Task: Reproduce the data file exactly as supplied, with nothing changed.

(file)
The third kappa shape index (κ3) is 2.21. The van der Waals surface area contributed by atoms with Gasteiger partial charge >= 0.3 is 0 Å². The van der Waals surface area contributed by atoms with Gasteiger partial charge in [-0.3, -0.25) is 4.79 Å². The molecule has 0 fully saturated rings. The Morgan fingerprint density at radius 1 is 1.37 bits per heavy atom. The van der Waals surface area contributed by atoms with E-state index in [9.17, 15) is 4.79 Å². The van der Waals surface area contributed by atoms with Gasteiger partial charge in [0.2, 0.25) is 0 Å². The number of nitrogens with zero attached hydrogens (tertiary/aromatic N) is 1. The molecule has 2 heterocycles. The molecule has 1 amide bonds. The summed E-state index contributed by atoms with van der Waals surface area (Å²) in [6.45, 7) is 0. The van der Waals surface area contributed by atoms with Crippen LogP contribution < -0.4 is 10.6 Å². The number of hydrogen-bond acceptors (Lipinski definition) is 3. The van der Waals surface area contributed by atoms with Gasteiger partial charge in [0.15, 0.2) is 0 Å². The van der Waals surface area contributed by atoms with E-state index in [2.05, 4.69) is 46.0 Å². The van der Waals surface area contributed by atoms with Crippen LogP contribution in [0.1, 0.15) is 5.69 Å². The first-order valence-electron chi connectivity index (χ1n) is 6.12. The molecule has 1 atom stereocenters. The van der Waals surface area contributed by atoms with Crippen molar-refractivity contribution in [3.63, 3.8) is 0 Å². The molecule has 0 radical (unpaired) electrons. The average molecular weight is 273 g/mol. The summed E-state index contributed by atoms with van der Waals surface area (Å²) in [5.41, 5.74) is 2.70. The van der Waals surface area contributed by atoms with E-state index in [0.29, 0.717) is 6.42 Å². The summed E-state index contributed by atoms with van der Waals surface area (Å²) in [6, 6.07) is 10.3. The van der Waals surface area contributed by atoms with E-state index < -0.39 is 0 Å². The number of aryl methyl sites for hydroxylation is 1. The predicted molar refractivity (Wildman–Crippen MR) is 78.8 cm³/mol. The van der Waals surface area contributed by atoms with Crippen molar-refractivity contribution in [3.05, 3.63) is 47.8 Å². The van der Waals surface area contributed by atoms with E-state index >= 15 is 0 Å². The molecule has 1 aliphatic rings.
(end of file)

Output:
The third kappa shape index (κ3) is 2.21. The van der Waals surface area contributed by atoms with Gasteiger partial charge >= 0.3 is 0 Å². The van der Waals surface area contributed by atoms with Gasteiger partial charge in [-0.3, -0.25) is 4.79 Å². The molecule has 0 fully saturated rings. The Morgan fingerprint density at radius 1 is 1.37 bits per heavy atom. The van der Waals surface area contributed by atoms with E-state index in [9.17, 15) is 4.79 Å². The van der Waals surface area contributed by atoms with Gasteiger partial charge in [0.2, 0.25) is 0 Å². The number of nitrogens with zero attached hydrogens (tertiary/aromatic N) is 1. The molecule has 2 heterocycles. The molecule has 1 amide bonds. The summed E-state index contributed by atoms with van der Waals surface area (Å²) in [6.45, 7) is 0. The van der Waals surface area contributed by atoms with Crippen LogP contribution < -0.4 is 10.6 Å². The number of hydrogen-bond acceptors (Lipinski definition) is 3. The van der Waals surface area contributed by atoms with Gasteiger partial charge in [0.15, 0.2) is 0 Å². The van der Waals surface area contributed by atoms with E-state index in [2.05, 4.69) is 46.0 Å². The van der Waals surface area contributed by atoms with Crippen LogP contribution in [0.1, 0.15) is 5.69 Å². The first-order valence-electron chi connectivity index (χ1n) is 6.12. The molecule has 1 atom stereocenters. The van der Waals surface area contributed by atoms with Crippen molar-refractivity contribution in [3.63, 3.8) is 0 Å². The molecule has 0 radical (unpaired) electrons. The average molecular weight is 273 g/mol. The summed E-state index contributed by atoms with van der Waals surface area (Å²) in [5.41, 5.74) is 2.70. The van der Waals surface area contributed by atoms with E-state index in [0.29, 0.717) is 6.42 Å². The summed E-state index contributed by atoms with van der Waals surface area (Å²) in [6, 6.07) is 10.3. The van der Waals surface area contributed by atoms with E-state index < -0.39 is 0 Å². The number of aryl methyl sites for hydroxylation is 1. The predicted molar refractivity (Wildman–Crippen MR) is 78.8 cm³/mol. The van der Waals surface area contributed by atoms with Crippen molar-refractivity contribution in [3.05, 3.63) is 47.8 Å². The van der Waals surface area contributed by atoms with E-state index >= 15 is 0 Å². The molecule has 1 aliphatic rings.